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I've encountered something a little confusing while trying to deal with a floating-point arithmetic problem.

First, the code. I've distilled the essence of my problem into this example:

#include <iostream>
#include <iomanip>

using namespace std;
typedef union {long long ll; double d;} bindouble;

int main(int argc, char** argv) {
    bindouble y, z, tau, xinum, xiden;
    y.d = 1.0d;
    z.ll = 0x3fc5f8e2f0686eee; // double 0.17165791262311053
    tau.ll = 0x3fab51c5e0bf9ef7; // double 0.053358253178712838
    // xinum = double 0.16249854626123722 (0x3fc4ccc09aeb769a)
    xinum.d = y.d * (z.d - tau.d) - tau.d * (z.d - 1);
    // xiden = double 0.16249854626123725 (0x3fc4ccc09aeb769b)
    xiden.d = z.d * (1 - tau.d);
    cout << hex << xinum.ll << endl << xiden.ll << endl;
}

xinum and xiden should have the same value (when y == 1), but because of floating-point roundoff error they don't. That part I get.

The question came up when I ran this code (actually, my real program) through GDB to track down the discrepancy. If I use GDB to reproduce the evaluations done in the code, it gives a different result for xiden:

$ gdb mathtest
GNU gdb (Gentoo 7.5 p1) 7.5
...
This GDB was configured as "x86_64-pc-linux-gnu".
...
(gdb) break 16
Breakpoint 1 at 0x4008ef: file mathtest.cpp, line 16.
(gdb) run
Starting program: /home/diazona/tmp/mathtest 
...
Breakpoint 1, main (argc=1, argv=0x7fffffffd5f8) at mathtest.cpp:16
16          cout << hex << xinum.ll << endl << xiden.ll << endl;
(gdb) print xiden.d
$1 = 0.16249854626123725
(gdb) print z.d * (1 - tau.d)
$2 = 0.16249854626123722

You'll notice that if I ask GDB to calculate z.d * (1 - tau.d), it gives 0.16249854626123722 (0x3fc4ccc09aeb769a), whereas the actual C++ code that calculates the same thing in the program gives 0.16249854626123725 (0x3fc4ccc09aeb769b). So GDB must be using a different evaluation model for floating-point arithmetic. Can anyone shed some more light on this? How is GDB's evaluation different from my processor's evaluation?

I did look at this related question asking about GDB evaluating sqrt(3) to 0, but this shouldn't be the same thing because there are no function calls involved here.

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3 Answers 3

Could be because the x86 FPU works in registers to 80 bits accuracy, but rounds to 64 bits when the value is stored to memory. GDB will be storing to memory on every step of the (interpreted) computation.

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Actually, gdb's result is the mathematically more correct one, so it seems as though gdb uses the larger precision of the FPU, while g++ probably uses the SSE instructions. –  Daniel Fischer Nov 13 '12 at 0:13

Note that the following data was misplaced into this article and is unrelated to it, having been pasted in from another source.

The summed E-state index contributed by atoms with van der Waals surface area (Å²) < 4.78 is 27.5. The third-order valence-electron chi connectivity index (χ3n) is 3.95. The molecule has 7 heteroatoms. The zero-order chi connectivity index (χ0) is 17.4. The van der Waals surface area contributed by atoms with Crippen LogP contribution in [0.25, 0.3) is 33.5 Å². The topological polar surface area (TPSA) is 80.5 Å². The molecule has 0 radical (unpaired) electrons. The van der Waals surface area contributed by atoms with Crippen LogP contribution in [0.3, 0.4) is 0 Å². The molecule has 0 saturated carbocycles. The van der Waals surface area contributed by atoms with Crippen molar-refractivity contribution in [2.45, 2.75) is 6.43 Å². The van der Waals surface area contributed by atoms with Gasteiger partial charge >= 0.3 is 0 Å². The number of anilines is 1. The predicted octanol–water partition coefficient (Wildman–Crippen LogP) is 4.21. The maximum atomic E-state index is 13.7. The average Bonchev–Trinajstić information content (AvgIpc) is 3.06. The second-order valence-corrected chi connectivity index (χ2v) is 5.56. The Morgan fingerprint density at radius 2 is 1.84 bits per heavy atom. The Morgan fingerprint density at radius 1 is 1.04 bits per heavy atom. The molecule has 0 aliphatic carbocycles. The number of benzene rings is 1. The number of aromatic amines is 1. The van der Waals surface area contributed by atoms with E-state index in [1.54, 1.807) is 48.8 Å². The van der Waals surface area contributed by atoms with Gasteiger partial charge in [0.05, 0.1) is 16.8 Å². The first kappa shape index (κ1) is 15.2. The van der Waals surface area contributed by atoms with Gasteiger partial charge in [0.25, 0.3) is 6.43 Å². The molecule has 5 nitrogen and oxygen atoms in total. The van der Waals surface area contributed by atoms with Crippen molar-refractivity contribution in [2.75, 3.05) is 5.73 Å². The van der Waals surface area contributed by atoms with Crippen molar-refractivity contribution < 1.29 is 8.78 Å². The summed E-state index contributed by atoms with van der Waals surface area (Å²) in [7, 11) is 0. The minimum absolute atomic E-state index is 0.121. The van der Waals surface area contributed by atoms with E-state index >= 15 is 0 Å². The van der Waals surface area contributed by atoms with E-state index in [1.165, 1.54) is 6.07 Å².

GDB's runtime expression evaluation system is certainly not guaranteed to execute the same effective machine code for your floating point operations as the optimized and reordered machine code generated by your compiler to calculate the result of the same symbolic expression. Indeed, it is guaranteed not to execute the same machine code to calculate the value of the given expression z.d * (1 - tau.d), as this may be considered a subset of your program for which the isolated expression evaluation is performed at runtime in some arbitrary, "symbolically correct" way.

Floating-point code generation and realization of its output by the CPU is particularly prone to symbolic inconsistency with other implementations (such as a runtime expression evaluator) due to optimization (substitution, reordering, subexpression elimination, etc.), choice of instructions, choice of register allocation, and the floating-point environment. If your snippet contains many automatic variables in temporary expressions (as yours does), the code generation has an especially large amount of freedom with even zero optimization passes, and with that freedom comes the chance of-- in this case-- losing precision in the least-significant bit in a manner that appears inconsistent.

You won't get much insight into why GDB's runtime evaluator executed whatever instructions that it did w/o deep insight into the GDB source code, build settings, and its own compile-time generated code.

You could peak at the generated assembly for your procedure for an idea of how the final stores into z, tau, and [in contrast] xiden work. The data flow for the floating-point operations leading to those stores is probably not as it seems.

Much easier, try making the code generation more deterministic by disabling all compiler optimization (e.g., -O0 on GCC) and rewriting the floating-point expressions to use no temporaries / automatic variables. Then break on every line in GDB and compare.

I wish that I could tell you exactly why that least-significant bit of the mantissa is flipped, but the truth is, the processor doesn't even "know" why something carried a bit and something else did not due to, e.g., order of evaluation without a complete instruction and data trace of both your code and GDB itself.

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Its not GDB vs the processor, it's the memory vs the processor. The x64 processor stores more bits of accuracy than the memory actually holds (80ish vs 64 bits). As long as it stays in the CPU and registers, it retains 80ish bits of accuracy, but when it gets sent to memory will determine when and therefore how it gets rounded. If GDB sends all intermittent calculation results out of the CPU (I have no idea if this is the case, or anywhere close), it will do the rounding at every step, which leads to slightly different results.

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